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Mystic Chords & Sacred Spaces - part 1
Darkest Before Dawn
More than any other ambient composer, including even Brian Eno, Roach excels in the creation of extended ambient atmospheres in which, to the unaccustomed ear, it might seem as if nothing at all is happening. The best comparison might be with a night spent somewhere in the wilderness by a city dweller. At first, the wilderness night seems still compared to the cityís traffic noise, sirens and music blaring out of open windows, but it doesnít take long before a whole new world of sounds reveals itself, from crickets to wind in the trees, creaking branches and much more. immersion : one is the first in what Roach promises will be an ongoing series of long form, steady state "zones" created specifically as tone meditations to be played at low volumes in living spaces. You might prefer to think of it as the sonic equivalent of perfume or incense. Instead of boldly presenting big melodies, powerful rhythms or dramatic musical juxtapositions, Roach sets up an atmosphere and then helps it to gently unfold and evolve over the course of 73 minutes.
Donít expect to get up and dance, or even for that matter to tap your foot, because there is no beat. The piece fades in with a gentle harmonic curtain of intermixed drones until the presence of a pleasingly aimless whistling melody makes itself felt, not unlike the musical patterns produced by the vibrating strings of a wind harp. Itís a beautifully melancholic sound and, as immersion : one proceeds, it is joined by sounds that might be angels harmonising, echoes drifting through vast caverns, gigantic zeppelins drifting overhead in pitch blackness - or anything else into which your imagination can transform them.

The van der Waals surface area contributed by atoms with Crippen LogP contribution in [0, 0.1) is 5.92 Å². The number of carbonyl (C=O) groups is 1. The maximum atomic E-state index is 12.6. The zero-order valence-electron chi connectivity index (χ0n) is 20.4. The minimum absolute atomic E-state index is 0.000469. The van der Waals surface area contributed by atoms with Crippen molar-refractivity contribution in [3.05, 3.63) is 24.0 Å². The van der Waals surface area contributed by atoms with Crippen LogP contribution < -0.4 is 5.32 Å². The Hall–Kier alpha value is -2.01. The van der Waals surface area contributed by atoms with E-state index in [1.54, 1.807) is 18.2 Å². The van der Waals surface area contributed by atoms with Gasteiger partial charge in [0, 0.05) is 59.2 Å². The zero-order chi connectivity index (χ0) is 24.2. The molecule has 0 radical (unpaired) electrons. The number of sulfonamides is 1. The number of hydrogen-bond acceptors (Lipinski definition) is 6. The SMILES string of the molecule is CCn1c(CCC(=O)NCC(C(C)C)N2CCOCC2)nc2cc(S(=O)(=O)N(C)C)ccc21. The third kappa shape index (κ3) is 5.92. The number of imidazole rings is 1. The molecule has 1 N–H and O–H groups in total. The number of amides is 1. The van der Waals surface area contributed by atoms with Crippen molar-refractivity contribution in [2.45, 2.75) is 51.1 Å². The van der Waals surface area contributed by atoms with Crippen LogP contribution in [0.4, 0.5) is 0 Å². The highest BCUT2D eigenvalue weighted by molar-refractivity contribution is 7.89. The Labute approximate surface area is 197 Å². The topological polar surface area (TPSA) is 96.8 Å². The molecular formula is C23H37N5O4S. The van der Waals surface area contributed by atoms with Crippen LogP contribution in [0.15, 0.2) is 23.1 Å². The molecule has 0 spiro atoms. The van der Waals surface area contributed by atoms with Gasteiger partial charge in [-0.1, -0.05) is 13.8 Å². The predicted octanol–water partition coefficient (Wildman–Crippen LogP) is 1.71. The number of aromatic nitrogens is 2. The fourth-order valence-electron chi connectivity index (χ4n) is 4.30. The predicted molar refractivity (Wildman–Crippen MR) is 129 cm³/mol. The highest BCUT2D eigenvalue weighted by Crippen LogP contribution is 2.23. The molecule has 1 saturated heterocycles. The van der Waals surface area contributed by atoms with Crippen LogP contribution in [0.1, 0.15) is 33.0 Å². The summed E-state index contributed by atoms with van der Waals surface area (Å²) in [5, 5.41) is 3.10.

And, of course, thatís the joy of this sort of music. Whereas the great classical works of Beethoven or Tchaikovsky virtually direct the listenerís thoughts into particular directions, the best ambient music presents us with an opportunity to create our own interior universe in response to the sounds. About fifteen minutes into immersion : one, thereís a snatch of melody with a definite hint of Erik Satie about it, but rather than being the heart of the piece, itís as if someone is whistling it far off in the distance, and the sound is being carried towards the listener by a playful zephyr. The same delicate melody recurs again several times, usually sounding as if it is the result of an accidental interplay of random harmonics, surfacing for a few seconds and then disappearing into the swell and fall of Roachís all-enveloping drones.
There is, however, absolutely no need to analyse immersion : one in this kind of detail. It works equally well as a thin gauze of delicately interwoven ambient soundscapes with which to transform your living room, bedroom or headphone environment into your own personal drifting space.